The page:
IID Meeting, Updates and Concerns
Last updated 6/21/2019 at 1:43pm
The Board of Directors at the June 4 Imperial Irrigation District meeting were briefed on the 2019 Salton Sea Air Quality Mitigation Program.
However, many Imperial Valley residents shared their concers, citing that not enough is being done and time is running out, even with over 40 million dollars already invested in saving the Salton Sea.
“Great frustration and more than a little anger that these projects aren’t moving forward at the fast pace that they should be,” Brawley resident Eric Reyes said. “It’s an issue that is not going away,” adding money should have been earmarked for mitigation issues at the sea.
By 2028, 68,000 acres of playa are estimated to be exposed.
The IID has implemented 1,400 acres of dust mitigation projects in both Imperial and Coachella counties, and construction is currently underway to implement an additional 600 acres of proactive dust control projects.
“As part of this plan we have also identified an additional 22,800 acres of playa for future dust (mitigation),” Jessica Humes, IID Environmental Projects Manager, said.
The IID will also install three cameras around the Salton Sea.
Matt Dessert, Imperial County Air Pollution Control District, said, “It’s time to get some projects on the ground for us all to see and to get the benefits from.”
They said money goes in and no results come out.
“There’s a lot of projects out there on paper. We need to have projects delivered. It’s time now,” Dessert said.
Several agencies receive state and federal funds for the restoration.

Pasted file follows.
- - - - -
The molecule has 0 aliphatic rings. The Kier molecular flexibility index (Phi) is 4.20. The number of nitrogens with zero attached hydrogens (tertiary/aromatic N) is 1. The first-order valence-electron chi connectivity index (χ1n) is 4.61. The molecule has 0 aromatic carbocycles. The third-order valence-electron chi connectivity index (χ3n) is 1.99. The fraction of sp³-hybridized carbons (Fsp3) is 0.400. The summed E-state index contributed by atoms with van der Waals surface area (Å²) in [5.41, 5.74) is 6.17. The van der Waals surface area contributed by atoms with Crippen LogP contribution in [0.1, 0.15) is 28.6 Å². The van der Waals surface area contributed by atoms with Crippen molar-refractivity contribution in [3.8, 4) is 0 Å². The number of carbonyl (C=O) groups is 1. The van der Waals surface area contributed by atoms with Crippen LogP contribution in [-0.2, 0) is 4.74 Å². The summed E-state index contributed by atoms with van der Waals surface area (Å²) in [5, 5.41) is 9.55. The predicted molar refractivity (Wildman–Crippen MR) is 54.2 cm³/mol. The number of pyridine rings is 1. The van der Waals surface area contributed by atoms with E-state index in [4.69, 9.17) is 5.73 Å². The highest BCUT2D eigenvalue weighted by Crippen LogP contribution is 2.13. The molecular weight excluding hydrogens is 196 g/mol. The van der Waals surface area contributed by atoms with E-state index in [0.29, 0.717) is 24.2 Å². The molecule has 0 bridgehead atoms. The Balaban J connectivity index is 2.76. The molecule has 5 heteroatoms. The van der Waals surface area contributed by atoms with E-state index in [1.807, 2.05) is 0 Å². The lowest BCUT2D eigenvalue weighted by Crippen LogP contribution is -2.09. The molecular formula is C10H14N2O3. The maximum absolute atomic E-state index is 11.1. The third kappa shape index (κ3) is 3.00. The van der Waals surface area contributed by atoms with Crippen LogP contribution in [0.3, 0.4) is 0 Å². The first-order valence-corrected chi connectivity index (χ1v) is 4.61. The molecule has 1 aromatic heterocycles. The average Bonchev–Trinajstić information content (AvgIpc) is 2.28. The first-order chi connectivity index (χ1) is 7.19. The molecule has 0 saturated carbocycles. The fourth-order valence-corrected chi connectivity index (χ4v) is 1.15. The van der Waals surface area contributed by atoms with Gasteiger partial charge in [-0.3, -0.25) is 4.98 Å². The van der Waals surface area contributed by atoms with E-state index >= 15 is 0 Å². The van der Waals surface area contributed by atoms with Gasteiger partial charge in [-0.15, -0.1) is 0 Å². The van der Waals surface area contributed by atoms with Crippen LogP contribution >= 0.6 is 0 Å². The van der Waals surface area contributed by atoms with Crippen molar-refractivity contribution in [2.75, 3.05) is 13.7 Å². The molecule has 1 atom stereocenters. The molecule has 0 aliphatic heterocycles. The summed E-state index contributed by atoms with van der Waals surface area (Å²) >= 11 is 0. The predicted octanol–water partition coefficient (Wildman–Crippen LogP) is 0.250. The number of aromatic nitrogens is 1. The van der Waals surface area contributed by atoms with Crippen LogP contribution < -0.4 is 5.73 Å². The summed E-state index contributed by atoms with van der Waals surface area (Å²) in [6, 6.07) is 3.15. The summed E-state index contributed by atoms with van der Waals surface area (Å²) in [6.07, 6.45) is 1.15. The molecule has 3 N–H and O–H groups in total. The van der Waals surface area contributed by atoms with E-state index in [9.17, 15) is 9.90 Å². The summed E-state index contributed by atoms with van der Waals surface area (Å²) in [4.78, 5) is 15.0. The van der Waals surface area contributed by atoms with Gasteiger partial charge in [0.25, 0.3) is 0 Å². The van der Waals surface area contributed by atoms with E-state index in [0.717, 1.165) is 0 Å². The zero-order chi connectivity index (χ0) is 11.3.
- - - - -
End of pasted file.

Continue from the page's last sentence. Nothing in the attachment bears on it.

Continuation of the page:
“All of the agencies who are working right now are working independently, but also together,” Humes said.
She admits that collaboration between agencies working on the restoration project is an issue.
“There have been some communication issues at the beginning of some of these projects, but we’ve been working towards better collaboration, better communication,” Humes said.
She added U.S. Fish and Wildlife is looking for a grant or some sort of funding from the Bureau of Land Management to complete the project.
IID also wants to see more action, as well. They have a new brochure to inform the public of what is actually being done or in the works. The brochure is available at the IID’s website.
“It covers our proactive dust control project, as well as many of the other aspects that we’re doing, the monitoring implementation, and planning and design as well,” Humes said.
Residents said the threat of toxic dust coming from exposed playa is a ticking time bomb.
“We’re facing a potentially environmental disaster that could impact the quality of life here in Imperial Valley,” Reyes said.